To improve the pharmacokinetics of intranasal midazolam, Cloyd and colleagues indicate, the formulation utilized several organic solvents, while maintaining the pH in the range of 5 to 9. A different approach was taken for diazepam, they explain, with dodecylmaltoside (DDM) (Intravail A-3) used to reversibly loosen tight junctions between cells to enhance nasal absorption. Vitamin E is also used as a nonaqueous solvent for delivering the diazepam and to protect against phospholipid-mediated inflammation and damage to the sinonasal mucosa.
“Both are effective, and both are part of my practice,” Orrin Devinsky, MD, professor of neurology, neurosurgery, and psychiatry, NYU Grossman School of Medicine in New York, New York; and director of the NYU Langone Comprehensive Epilepsy Center in New York, New York, and the Institute of Neurology and Neurosurgery at Saint Barnabas in Livingston, New Jersey, told NeurologyLive®. “The major differences are in the pharmacokinetics. Nayzilam peaks in the blood in approximately 15 minutes and effects last up to 6 hours on average. Valtoco reaches a peak blood level after approximately 1.5 hours and can last for 1.5 to 2 days (TABLE).
“This leads me to favor Nayzilam for more rapid onset, when that is needed. However, for patients whose seizure clusters last more than 6 hours, or there is often a second cluster more spread out, Valtoco may be preferred,” Devinsky explained.
Approval of intranasal diazepam followed demonstration of at least comparable bioavailability relative to the rectal gel. Approval of intranasal midazolam was based on a randomized, placebo-controlled trial that demonstrated significantly more patients on active drug had seizure termination within 10 minutes without recurrence within 6 hours.2 An open-label extension of median 16.8 months found treatment success with a single dose in 55.5% of episodes, and in 80.2% with a second dose.3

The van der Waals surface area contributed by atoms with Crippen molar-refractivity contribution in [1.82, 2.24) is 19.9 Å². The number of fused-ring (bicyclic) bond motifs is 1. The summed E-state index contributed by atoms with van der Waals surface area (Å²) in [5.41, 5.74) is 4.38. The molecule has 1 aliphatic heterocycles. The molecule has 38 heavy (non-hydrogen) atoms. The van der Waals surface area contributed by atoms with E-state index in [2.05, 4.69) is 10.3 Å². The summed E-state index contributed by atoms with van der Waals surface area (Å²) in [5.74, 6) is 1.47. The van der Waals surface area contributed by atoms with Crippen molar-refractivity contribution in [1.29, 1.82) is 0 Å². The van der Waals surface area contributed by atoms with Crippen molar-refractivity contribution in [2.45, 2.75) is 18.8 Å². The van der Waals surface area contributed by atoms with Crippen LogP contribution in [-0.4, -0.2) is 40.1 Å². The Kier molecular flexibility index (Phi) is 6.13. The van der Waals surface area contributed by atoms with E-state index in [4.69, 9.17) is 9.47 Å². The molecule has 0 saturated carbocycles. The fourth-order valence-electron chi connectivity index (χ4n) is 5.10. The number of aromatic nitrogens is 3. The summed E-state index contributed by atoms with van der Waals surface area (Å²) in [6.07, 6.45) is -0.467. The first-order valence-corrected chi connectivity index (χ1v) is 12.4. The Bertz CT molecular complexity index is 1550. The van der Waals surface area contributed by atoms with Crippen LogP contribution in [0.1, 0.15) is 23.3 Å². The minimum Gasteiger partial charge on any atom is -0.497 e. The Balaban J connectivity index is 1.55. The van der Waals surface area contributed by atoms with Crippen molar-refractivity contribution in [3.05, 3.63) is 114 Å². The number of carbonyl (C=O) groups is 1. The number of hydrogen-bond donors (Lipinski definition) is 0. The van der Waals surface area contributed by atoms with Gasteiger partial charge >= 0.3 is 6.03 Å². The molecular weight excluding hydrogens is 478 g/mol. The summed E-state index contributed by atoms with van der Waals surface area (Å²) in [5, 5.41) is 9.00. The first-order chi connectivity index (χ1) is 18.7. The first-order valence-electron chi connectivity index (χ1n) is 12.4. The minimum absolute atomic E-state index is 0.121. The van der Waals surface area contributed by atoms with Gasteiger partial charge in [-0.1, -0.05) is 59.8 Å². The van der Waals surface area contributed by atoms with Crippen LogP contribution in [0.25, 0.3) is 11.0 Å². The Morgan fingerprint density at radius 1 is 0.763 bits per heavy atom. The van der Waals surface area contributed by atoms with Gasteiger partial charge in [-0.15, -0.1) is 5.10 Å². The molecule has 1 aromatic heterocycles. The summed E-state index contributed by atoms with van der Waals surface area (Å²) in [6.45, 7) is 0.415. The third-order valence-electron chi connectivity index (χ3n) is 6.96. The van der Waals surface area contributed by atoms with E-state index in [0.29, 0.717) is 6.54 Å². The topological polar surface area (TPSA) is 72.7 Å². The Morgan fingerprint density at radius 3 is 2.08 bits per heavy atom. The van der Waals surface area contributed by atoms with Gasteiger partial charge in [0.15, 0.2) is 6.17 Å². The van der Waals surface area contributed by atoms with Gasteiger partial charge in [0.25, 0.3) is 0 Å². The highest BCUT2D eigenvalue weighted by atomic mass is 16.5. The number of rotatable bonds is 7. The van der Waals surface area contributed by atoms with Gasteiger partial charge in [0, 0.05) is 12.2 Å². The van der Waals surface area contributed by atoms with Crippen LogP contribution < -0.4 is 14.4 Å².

An inhalation form of alprazolam (Staccato Alprazolam; UCB) may also become available, having recently completed phase 2 clinical testing. French and Devinsky anticipate successful completion of phase 3 and its addition to the rescue armamentarium for seizure clusters. “With the nasal forms, you’re talking about acting in maybe 10 minutes,” French said, “although it could be slightly shorter in some cases, but we don’t have the data to support that. The inhaled form works in at least 2 minutes, and probably even faster than that. It’s really what we call a rescue inhaler for epilepsy.”
The double-blind, placebo-controlled, inpatient, dose-ranging efficacy study of the inhaled alprazolam was conducted with 156 participants with epilepsy and a predictable seizure pattern.4 The primary outcome was the percentage in each treatment group achieving seizure activity cessation within 2 minutes and no recurrent seizure within 2 hours.
Devinsky noted the favorable results with the inhaled alprazolam in the phase 2 study and its portent. “New forms of delivery can allow more rapid onset of the medication and allow more tailored use of benzodiazepines for individual patients based on pharmacokinetics and other features,” he said.
James Wheless, MD, director, Le Bonheur Comprehensive Epilepsy Program & Neuroscience Institute, Le Bonheur Children’s Hospital, University of Tennessee Health Science Center in Memphis, Tennessee, and lead author of the intranasal midazolam extension study and a coauthor of the randomized control trial has written on the significance of the dosage form enabling caregivers to provide rescue treatment without the delay of accessing emergency personnel.